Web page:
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Hitchcock- nf   As we anticipate this year’s Academy Awards nite, we were in the mood for a movie about making movies. We chose to view this   biopic about the great Alfred Hitchcock. We can’t imagine two better choices for the stars than fellow Brits Anthony Hopkins as Hitchcock and Helen Mirin as his wife, Alma. While Hopkins seems to channel Hitchcock in appearance and mannerism, director Sacha Gervasi added to the impersonation by showing the iconic director’s profile numerous times. This is the story of a crisis in the life of the “Master of Suspense” as he is wondering if he is past his prime and won’t ever be able to match his last success North by Northwest. Perhaps driven by some demons in his own head he decides that he wants to make a movie of a book he has just read titled, Psycho. Lew Wasserman (Michael Stuhlbarg) head of Paramount Studios, where Hitchcock has a contract doesn’t think it will go over with the public and won’t provide the funding. Hitch makes a deal with them to do it if he provides the finances, which he does by mortgaging his own house. The screenplay by John J McLaughlin based on a book by Stephen Rebello shows us a man who realizes that he is at a crucial point in his life and with his marriage. He seems to have the confidence to make a great movie but he has to reach much deeper to try to save his marriage. As a movie fan it is fun to see a depiction of the making of Psycho. In this case it is Scarlett Johansson as Janet Leigh, James D’Arcy as Anthony Perkins and Jessica Biel as Vera Miles who we see might have been the “other woman” in the grand master’s life. While there is some attempt   to remind us of the magic of a Hitchcock film, in the end it is just a snapshot of a one of film-lovers great heroes. (2012)

Comment » | 3 Stars, Biography, Drama

The Secret Life of Walter Mitty

January 3rd, 2014 — 8:10pm

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There is a little bit of Walter Mitty in all of us. Who hasn’t had a daydream of being a hero, flying in a plane or a helicopter on some mission, jumping through some dangerous obstacle, defeating the villain and winning over the object of your affection? This ability to fantasize at any time, any place, can carry us out of any mundane situation and temporarily put us on top of the world. It is the universality of this state of mind, which made the skillfully penned short story by James Thurber written in 1939, endure and become one of the most frequently anthologized stories in American literature. The derivative word “Mittyesque “ lives on in the English language meaning an ineffectual person who spends time in heroic daydreams rather than dealing with reality. The first Walter Mitty movie, which didn’t follow the plot of the Thurber short story, starred Danny Kaye and came out in 1947. Nor does the current movie with the screenplay by Steve Conrad, although the theme does befit Walter Mitty. In this story Life Magazine is closing and  converting to an all online media. Walter Mitty (Ben Stiller) is a behind the scenes negative analyst (meaning he analyzes and fixes up negatives of photographs of pictures, which appear in this iconic publication.) There is to be one last issue of the magazine before it closes and Mitty has taken on the responsibility of tracking down a lost negative sent in by a great photojournalist (Sean Penn) who travels the world to capture magnificent pictures. Mitty has a secret crush on co-worker Cheryl Melhoff  (Kristen Wiig) with whom he timidly interacts with in real life and of course is quite dashing in his secret daydreams. In his quest of the missing negative  Mitty travels the world, ends up in Greenland and then Iceland, takes dangerous helicopter rides, climbs gigantic magnificent mountains and skateboards down them, faces man made dangers well as the perils of nature including a shark. At times it may be a little disconcerting as a there is a blur between whether we are seeing the real actions of Mitty or his fantasy life. This is not a movie about another superhero. The attempt here is to make Mitty possibly be anyone or everyone. Stiller’s face, his acting along with his outstanding directing, with a full, well thought out sound track, a 90 million dollar budget including shooting in Iceland as well as generous very effective CGIs, achieves this goal. An added bonus is Shirley MacLaine as Walter’s mother. In the end, we are moved and touched by the film so it is probably worth the budget and what may be the longest end of movie credits that we have seen in a long time (2014)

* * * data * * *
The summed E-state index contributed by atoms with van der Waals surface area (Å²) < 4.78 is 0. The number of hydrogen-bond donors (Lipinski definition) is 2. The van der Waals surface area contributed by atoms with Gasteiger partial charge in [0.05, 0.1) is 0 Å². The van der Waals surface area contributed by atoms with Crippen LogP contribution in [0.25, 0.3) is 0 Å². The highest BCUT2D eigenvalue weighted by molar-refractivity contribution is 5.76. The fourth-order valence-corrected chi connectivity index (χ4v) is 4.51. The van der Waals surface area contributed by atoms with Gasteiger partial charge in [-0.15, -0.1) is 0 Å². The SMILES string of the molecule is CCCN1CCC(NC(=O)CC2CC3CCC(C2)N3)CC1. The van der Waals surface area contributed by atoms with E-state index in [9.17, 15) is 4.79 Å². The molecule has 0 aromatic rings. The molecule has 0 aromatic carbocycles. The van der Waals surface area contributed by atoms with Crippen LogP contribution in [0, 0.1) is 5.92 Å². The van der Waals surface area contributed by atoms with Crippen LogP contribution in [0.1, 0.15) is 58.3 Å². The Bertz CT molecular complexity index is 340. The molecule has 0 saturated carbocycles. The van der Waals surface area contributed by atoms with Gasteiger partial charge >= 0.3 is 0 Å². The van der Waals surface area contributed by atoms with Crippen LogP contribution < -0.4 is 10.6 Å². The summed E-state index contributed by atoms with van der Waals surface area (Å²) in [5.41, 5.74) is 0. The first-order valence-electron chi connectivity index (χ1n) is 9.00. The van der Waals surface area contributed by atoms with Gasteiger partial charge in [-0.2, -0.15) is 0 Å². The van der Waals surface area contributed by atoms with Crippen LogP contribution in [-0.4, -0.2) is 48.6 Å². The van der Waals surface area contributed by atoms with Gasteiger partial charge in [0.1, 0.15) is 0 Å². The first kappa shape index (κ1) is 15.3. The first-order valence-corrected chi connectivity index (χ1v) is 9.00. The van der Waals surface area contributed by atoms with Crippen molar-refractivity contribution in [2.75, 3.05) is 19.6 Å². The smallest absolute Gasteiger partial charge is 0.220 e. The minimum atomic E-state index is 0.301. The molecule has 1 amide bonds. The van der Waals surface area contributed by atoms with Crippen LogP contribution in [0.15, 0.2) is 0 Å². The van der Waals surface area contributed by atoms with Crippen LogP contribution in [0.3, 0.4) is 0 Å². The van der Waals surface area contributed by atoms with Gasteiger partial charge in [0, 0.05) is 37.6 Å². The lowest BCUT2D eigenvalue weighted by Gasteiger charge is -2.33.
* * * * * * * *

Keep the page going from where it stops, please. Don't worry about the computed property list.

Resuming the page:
Comment » | 3 Stars, Comedy